Intel has launched its new 10th Gen X-Series processors for enthusiasts and creators. These chips were originally due in October but have been pushed back to November – going head-to-head with AMD’s launch of its newest Threadripper chips for the same audience. As yet we don’t have anything in the way of Threadripper specs and pricing but Intel has shared details and pricing of four of its 10th Gen X-Series processors.
At the top of the new X-Series is the Core i9-10980XE Extreme Edition with 18C/36T, boost up to 4.8GHz, L3 cache of 24.75MB, offering up to 72 PCIe 3.0 lanes, support for up to 4 channels of DDR4-2933, with a TDP of 165W, which is listed at $979. All the chips feature that same number of PCIe lanes, Turbo Boost 2.0, Turbo Boost 3.0 with favoured core(s), Optane support, TDP, and memory support – and are unlocked for overclocking.
Other 10th Gen features present include; Wi-Fi AX200 or (Gig+) support, Intel’s Deep Learning (DLBoost) instructions for AI, Thunderbolt 3 support, and Optane 905P SSD support. However, “the Cascade Lake-X chips use the 10th-gen, 5-digit numbering scheme of Comet Lake, yet they’re not 10th-generation Core chips,” reports PC World…
Intel’s best value 10th Gen X-Series processor announced today is the Core i9-10900X X-Series chip with 10C/20T, which offers a base clock of 3.7GHz and turbo up to 4.7GHz. It is listed at $590.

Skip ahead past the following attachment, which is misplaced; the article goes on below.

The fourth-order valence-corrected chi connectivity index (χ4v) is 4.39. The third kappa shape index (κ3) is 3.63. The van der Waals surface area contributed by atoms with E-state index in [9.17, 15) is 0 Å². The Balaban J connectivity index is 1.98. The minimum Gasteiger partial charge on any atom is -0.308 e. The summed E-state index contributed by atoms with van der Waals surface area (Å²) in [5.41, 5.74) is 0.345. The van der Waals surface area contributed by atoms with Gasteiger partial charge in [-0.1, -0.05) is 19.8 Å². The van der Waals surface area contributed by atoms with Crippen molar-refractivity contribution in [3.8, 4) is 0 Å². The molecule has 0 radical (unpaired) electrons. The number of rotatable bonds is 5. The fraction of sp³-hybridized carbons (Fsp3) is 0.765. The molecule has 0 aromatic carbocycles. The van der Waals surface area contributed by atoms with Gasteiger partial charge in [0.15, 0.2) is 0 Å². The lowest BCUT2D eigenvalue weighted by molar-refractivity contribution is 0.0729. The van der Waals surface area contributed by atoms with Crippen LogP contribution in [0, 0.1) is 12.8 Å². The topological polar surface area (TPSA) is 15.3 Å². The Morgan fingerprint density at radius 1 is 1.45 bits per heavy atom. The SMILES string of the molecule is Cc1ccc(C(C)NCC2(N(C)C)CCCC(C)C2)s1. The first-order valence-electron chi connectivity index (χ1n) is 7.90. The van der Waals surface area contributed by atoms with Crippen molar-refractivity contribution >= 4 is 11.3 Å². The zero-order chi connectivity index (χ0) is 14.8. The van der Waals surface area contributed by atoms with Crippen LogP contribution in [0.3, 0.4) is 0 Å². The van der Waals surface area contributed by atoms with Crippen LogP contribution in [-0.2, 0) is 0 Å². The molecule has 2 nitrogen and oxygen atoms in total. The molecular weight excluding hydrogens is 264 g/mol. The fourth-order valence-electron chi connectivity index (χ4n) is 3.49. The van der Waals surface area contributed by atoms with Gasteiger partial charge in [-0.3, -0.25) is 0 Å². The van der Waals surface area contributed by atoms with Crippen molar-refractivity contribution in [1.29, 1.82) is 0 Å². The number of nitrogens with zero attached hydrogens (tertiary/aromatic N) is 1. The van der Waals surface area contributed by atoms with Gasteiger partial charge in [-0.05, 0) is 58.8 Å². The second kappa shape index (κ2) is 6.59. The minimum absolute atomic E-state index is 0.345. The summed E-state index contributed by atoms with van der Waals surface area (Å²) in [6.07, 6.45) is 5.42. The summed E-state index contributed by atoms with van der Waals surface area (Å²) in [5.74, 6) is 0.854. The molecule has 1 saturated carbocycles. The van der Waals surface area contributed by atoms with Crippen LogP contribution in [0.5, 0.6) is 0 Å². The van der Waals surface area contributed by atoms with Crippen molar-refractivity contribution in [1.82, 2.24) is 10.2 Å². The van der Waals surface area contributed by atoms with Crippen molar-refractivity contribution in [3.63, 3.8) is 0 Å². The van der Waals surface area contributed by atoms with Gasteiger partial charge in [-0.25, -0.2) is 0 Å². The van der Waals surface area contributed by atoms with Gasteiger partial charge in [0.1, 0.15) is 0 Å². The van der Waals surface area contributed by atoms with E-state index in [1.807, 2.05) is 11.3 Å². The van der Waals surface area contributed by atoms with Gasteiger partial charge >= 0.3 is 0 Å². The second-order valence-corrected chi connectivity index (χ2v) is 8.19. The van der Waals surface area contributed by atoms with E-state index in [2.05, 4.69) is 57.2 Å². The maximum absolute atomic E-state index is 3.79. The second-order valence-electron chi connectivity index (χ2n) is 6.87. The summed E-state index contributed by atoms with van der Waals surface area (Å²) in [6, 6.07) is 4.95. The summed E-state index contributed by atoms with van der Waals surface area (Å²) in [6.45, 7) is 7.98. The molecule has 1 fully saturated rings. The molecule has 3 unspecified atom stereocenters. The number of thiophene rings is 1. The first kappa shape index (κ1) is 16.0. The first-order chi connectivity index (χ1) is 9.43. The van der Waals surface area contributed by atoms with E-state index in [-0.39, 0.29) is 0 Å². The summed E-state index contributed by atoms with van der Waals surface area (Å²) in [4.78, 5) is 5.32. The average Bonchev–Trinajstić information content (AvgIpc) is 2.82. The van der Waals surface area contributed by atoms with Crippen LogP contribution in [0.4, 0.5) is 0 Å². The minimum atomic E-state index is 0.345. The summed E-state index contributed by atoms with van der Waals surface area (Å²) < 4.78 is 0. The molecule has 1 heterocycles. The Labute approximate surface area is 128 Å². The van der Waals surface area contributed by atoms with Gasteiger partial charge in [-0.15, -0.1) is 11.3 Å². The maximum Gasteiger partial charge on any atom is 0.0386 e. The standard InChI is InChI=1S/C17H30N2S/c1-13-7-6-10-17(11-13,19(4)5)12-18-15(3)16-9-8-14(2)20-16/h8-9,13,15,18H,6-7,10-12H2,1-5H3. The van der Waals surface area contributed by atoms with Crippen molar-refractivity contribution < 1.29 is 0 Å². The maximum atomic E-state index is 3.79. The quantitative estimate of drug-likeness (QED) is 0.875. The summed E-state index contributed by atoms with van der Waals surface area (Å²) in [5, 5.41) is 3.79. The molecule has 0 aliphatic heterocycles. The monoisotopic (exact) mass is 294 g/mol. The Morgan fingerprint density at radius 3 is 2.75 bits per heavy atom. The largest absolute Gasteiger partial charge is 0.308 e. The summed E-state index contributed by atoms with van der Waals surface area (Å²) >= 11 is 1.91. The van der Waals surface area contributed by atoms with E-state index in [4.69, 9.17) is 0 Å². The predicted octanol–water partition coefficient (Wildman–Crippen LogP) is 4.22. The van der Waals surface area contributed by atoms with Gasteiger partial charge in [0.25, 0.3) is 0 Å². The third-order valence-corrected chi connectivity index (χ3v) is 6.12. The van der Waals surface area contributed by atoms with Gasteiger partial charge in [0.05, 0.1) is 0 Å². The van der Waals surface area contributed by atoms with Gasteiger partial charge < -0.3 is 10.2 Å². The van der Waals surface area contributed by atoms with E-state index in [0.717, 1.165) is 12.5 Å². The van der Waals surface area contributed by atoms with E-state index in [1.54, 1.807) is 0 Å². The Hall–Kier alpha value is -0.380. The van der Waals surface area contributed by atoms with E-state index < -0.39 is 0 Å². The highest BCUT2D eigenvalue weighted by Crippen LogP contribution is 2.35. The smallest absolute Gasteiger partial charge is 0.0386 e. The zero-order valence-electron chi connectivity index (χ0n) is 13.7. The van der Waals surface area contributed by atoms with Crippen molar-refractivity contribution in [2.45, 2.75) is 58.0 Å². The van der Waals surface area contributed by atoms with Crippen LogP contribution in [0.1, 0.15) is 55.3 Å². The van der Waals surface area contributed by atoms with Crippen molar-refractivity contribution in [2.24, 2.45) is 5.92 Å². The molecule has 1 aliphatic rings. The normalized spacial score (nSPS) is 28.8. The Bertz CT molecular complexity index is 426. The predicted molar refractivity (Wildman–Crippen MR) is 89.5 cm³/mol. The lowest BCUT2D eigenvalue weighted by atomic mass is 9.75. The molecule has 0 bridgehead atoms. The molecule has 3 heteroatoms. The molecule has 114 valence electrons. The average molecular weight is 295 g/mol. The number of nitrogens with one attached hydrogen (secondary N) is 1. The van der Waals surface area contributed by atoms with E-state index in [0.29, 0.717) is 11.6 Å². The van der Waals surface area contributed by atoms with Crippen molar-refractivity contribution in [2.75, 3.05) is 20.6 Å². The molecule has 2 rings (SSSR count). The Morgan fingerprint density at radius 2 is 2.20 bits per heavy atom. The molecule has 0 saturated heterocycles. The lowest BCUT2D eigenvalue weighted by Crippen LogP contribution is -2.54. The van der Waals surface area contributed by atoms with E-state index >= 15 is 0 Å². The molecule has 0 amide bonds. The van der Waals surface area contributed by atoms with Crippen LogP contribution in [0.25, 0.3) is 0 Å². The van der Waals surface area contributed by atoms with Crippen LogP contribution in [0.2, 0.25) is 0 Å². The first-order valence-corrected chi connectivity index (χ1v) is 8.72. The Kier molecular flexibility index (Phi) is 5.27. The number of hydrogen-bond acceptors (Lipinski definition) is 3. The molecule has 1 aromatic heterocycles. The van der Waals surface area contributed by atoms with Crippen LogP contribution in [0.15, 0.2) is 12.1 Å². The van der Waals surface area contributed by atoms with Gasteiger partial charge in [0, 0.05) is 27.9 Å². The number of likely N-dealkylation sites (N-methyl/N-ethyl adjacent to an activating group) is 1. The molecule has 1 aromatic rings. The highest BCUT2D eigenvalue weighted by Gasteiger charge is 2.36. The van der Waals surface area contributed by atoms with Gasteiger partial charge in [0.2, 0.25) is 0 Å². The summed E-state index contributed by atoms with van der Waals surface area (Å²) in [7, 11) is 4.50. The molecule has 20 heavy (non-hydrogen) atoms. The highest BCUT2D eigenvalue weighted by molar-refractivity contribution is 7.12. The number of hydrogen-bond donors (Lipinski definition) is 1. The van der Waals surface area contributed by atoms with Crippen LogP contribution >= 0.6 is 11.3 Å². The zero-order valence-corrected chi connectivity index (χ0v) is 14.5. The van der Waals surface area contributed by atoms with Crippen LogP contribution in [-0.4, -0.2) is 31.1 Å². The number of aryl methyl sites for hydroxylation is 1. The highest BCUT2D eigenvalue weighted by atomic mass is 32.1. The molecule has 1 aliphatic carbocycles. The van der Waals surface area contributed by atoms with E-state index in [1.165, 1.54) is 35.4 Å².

If it hasn’t already struck you, the pricing for these enthusiast and creator parts is quite a lot lower than their predecessors. Tom’s Hardware notes that the 9th Gen X-Series had an average price-per-core of $103, but “this will be reduced to ~$57 per core for 10th-gen Cascade Lake-X”.
Performance and true value will only be known when third parties like HEXUS labs have managed to review and compare the latest generation HEDT chips from Intel and AMD next month. Having said that, Intel provides some indicators: for example it claims that the new X-series cores are 7 per cent faster than the Skylake-X generation in 3D rendering (14 per cent faster than a 3-year-old PC), and are twice as fast as the previous generation in inferencing.
The new Intel Cascade Lake-X HEDT processors are expected to run on the existing stock of X299 boards but there will be some new X299X boards launched in November too.